Katie Green, a former Ultimo underwear model, who has launched a Say No To Size Zero campaign with Liberal Democrat MP Lembit Opik, said the comments were "irresponsible".

She said: "I think Kate Moss should really have thought before she spoke like most of us do before giving interviews. Kate is a mother herself and how would parents with children suffering from eating disorders feel reading something like this?

"We are trying to get the government to put something in place to stamp out size zero models and comments like this aren't doing anything to help that."

Home for the Holidays: A FREE Webinar and Workshop for Those Recovering from an ED

Home for the Holidays:  Shine Your Light
A FREE Webinar and Workshop for Those Recovering from an Eating Disorder from the Renfrew Center

Topics include:
- Eating Challenges During the Holidays
- How to Alleviate Holiday Stress and Pressure
- Taking Responsibility for Your Own Health and Recovery
- Survival Strategies to Stay Focused on Your Recovery
- Creating and Sustaining Relationships at Home, Work, & School

Tuesday, December 15, 2009
12:00pm-1:00pm EST OR 8:00pm-9:00pm EST

Facilitated by Jennifer Nardozzi, PsyD and a Renfrew Alumna

Click here to register for the 12:00pm EST webinar.

Click here to register for the 8:00pm EST webinar.

Workshop at Non-Residential Sites
Tuesday, January 5, 2010

Workshop Locations Include:
Radnor, PA • New York • New Jersey • Connecticut • North Carolina • Tennessee • Texas • Maryland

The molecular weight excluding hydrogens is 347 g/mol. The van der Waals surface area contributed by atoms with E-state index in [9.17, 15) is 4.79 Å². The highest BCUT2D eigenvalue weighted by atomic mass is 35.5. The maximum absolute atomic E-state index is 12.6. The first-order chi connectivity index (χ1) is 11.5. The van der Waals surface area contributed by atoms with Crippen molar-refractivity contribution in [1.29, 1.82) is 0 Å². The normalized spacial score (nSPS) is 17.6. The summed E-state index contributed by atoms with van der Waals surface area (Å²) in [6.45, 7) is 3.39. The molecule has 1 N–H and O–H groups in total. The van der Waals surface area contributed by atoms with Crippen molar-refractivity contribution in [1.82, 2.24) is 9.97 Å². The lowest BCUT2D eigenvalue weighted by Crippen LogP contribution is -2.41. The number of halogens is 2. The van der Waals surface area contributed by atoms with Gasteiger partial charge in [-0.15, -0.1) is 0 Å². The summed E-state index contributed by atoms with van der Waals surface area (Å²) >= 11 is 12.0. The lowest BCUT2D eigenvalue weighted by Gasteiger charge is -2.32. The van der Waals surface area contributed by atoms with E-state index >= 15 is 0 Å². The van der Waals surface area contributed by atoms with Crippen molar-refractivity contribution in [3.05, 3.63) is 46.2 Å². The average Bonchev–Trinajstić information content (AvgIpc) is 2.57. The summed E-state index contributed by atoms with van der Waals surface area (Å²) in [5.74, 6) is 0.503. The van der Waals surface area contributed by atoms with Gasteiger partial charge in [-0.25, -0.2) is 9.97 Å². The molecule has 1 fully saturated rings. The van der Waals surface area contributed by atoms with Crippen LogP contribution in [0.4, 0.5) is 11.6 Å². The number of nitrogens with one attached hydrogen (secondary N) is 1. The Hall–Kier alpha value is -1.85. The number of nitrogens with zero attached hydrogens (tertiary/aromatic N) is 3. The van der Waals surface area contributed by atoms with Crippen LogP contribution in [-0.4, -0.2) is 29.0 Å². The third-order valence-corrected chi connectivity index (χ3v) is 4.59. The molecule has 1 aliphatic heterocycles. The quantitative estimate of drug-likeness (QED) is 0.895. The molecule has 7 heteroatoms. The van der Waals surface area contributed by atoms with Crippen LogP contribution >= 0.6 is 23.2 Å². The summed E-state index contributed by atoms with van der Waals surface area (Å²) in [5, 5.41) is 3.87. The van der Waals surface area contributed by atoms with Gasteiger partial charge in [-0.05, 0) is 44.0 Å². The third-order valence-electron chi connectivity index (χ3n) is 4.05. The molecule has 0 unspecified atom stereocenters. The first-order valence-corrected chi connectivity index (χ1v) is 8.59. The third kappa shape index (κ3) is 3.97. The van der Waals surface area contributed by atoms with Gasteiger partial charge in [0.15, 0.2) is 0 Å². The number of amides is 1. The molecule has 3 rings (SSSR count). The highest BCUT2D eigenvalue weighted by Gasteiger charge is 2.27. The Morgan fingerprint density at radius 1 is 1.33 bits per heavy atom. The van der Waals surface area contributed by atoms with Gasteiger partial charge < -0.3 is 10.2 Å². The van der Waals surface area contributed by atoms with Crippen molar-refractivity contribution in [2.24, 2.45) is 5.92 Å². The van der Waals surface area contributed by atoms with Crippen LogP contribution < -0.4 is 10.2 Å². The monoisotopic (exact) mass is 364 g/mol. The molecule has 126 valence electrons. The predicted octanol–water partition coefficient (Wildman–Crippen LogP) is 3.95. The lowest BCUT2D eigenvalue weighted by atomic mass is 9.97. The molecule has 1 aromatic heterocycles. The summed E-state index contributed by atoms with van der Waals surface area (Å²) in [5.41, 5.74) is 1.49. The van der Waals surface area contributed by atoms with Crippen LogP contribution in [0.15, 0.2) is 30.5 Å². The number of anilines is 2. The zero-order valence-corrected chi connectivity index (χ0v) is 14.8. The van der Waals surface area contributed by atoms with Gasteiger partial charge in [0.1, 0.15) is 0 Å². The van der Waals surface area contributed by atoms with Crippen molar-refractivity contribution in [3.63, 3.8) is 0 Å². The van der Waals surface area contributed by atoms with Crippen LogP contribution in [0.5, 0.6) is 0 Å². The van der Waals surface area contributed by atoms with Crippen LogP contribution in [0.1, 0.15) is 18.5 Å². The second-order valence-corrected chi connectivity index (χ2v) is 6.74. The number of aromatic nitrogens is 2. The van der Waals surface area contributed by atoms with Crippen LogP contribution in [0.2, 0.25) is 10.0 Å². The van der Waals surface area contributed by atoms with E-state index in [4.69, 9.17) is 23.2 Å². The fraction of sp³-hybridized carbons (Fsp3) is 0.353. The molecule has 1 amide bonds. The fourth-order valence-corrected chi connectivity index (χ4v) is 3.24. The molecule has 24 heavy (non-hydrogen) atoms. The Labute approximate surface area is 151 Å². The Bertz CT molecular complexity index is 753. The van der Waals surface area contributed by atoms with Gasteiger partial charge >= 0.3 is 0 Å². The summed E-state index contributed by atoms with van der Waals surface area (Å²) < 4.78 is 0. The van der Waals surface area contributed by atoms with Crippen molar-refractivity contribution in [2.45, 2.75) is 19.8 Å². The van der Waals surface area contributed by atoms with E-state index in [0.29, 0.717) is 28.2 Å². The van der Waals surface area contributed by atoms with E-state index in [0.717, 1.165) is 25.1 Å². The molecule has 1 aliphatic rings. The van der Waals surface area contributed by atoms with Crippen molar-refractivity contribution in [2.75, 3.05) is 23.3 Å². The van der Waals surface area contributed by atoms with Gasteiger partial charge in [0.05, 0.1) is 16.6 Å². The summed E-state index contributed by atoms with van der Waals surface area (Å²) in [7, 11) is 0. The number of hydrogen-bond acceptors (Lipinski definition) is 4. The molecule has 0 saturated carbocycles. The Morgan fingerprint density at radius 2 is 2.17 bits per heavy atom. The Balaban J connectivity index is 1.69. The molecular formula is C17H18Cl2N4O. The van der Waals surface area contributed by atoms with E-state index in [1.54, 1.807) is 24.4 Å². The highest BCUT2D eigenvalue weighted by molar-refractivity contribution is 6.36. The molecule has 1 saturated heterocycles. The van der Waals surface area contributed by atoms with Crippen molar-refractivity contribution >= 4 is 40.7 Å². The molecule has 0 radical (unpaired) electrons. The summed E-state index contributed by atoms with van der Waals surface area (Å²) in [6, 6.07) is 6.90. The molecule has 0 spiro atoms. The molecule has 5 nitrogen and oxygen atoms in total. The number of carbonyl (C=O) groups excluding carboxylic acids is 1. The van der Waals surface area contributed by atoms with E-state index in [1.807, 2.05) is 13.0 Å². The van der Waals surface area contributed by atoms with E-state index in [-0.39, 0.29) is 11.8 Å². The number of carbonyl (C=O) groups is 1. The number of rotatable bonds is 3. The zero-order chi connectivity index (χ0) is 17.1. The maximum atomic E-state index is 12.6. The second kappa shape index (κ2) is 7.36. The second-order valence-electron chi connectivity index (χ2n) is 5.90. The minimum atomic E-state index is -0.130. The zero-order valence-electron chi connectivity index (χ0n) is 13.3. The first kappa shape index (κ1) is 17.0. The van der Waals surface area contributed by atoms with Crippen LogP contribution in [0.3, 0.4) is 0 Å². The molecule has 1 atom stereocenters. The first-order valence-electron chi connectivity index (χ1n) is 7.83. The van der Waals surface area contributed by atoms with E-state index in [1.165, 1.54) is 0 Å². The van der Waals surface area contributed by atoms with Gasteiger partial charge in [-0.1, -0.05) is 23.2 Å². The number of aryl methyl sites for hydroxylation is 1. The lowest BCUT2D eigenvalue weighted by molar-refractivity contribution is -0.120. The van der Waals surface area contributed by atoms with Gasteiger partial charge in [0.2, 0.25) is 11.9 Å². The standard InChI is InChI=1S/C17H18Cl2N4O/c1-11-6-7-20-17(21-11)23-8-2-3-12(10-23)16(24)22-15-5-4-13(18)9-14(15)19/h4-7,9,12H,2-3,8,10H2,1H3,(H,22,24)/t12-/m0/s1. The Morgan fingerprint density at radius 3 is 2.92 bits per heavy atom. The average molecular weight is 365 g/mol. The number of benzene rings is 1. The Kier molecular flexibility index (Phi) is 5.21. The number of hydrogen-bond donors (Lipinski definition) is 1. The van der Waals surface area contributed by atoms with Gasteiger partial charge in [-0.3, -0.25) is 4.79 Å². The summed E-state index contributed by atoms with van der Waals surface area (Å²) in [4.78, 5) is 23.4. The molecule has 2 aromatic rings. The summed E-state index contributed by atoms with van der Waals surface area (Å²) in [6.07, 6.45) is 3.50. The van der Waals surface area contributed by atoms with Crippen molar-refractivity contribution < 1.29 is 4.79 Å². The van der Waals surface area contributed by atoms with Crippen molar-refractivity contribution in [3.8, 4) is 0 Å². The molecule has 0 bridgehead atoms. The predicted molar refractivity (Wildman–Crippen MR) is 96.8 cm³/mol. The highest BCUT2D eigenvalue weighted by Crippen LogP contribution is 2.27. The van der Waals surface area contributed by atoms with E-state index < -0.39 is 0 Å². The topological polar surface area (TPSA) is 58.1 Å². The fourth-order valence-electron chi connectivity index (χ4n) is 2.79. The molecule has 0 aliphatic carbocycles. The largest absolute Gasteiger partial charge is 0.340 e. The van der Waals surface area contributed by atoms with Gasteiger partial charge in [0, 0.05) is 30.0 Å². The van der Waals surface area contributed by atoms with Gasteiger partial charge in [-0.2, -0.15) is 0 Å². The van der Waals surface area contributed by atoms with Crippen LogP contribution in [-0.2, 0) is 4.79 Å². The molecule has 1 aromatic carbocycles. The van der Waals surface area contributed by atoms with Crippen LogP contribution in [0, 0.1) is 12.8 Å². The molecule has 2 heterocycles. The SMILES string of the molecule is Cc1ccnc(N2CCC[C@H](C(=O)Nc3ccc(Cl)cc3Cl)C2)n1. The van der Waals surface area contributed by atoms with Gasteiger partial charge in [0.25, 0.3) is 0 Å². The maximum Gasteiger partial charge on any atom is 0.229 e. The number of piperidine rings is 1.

Click here to register for the Workshop at the Non-Residential Sites (except Florida).

Workshop at Florida Site
Tuesday, January 5, 2010

Click here to register for the Workshop at the Florida site.

For more information, please call Jenna Hoskinson at 1-877-367-3383, ext. 3246 or jhoskinson@renfrewcenter.com

Tuesday, November 10, 2009

Overeaters and Drug Abusers Share Addictive Brain Chemistry

WASHINGTON (ISNS) -- Failed dieters may be pushed to over-eat not by their stomachs, but by their brains. The brain chemistry that makes it hard for alcoholics, drug users and smokers to quit their addictions also punishes us for trading sugar for salad, according to a new study of food consumption in rats.

The research supports those who believe that overeating can, in extreme cases, be considered an addiction comparable to drug abuse or gambling.

Some eating disorders, such as anorexia and bulimia, are already included in the Diagnostic and Statistical Manual of Mental Disorders, or DSM, which psychiatrists use to diagnose their patients. Overeating is a controversial candidate for inclusion in the next version of the manual.

"For people who are eating way beyond their need and storing excess fat, there's a debate as to whether you want to call that a disorder of the brain," said Charles O'Brien, director of the Center for Studies in Addiction at the University of Pennsylvania School of Medicine and member of the task force for the new DSM.

Now Pietro Cottone and Valentina Sabino, co-directors of the Laboratory of Addictive Disorders at Boston University, have found that feeding unhealthy food to rats can alter the same region of the brain that changes when they are given alcohol, opiates or nicotine.

The scientists switched a group of rats from their normal diet of boring but nutritious rodent chow to a sugary diet of calorie-dense food. After two days of decadence, the animals were returned to a healthy diet. The pampered rats no longer cared for the healthy food; they ate less of it than their comrades who had never tried sugary food.